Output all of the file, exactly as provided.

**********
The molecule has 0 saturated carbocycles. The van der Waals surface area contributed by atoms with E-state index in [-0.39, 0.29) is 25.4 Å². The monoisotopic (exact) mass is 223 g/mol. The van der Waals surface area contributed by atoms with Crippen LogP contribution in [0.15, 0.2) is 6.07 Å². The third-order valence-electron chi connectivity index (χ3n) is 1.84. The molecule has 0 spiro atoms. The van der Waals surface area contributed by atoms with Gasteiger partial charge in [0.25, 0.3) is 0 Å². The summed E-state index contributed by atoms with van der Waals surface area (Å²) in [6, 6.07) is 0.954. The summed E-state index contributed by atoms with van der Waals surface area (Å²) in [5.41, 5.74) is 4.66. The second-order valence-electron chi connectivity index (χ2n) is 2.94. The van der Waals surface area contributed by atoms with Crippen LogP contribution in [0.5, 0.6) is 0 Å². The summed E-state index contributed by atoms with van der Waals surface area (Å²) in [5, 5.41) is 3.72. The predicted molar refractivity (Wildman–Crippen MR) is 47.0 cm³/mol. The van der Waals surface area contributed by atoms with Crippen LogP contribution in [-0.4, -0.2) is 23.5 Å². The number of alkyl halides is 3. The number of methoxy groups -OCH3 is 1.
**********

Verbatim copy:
The molecule has 0 saturated carbocycles. The van der Waals surface area contributed by atoms with E-state index in [-0.39, 0.29) is 25.4 Å². The monoisotopic (exact) mass is 223 g/mol. The van der Waals surface area contributed by atoms with Crippen LogP contribution in [0.15, 0.2) is 6.07 Å². The third-order valence-electron chi connectivity index (χ3n) is 1.84. The molecule has 0 spiro atoms. The van der Waals surface area contributed by atoms with Gasteiger partial charge in [0.25, 0.3) is 0 Å². The summed E-state index contributed by atoms with van der Waals surface area (Å²) in [6, 6.07) is 0.954. The summed E-state index contributed by atoms with van der Waals surface area (Å²) in [5.41, 5.74) is 4.66. The second-order valence-electron chi connectivity index (χ2n) is 2.94. The van der Waals surface area contributed by atoms with Crippen LogP contribution in [0.5, 0.6) is 0 Å². The summed E-state index contributed by atoms with van der Waals surface area (Å²) in [5, 5.41) is 3.72. The predicted molar refractivity (Wildman–Crippen MR) is 47.0 cm³/mol. The van der Waals surface area contributed by atoms with Crippen LogP contribution in [-0.4, -0.2) is 23.5 Å². The number of alkyl halides is 3. The number of methoxy groups -OCH3 is 1.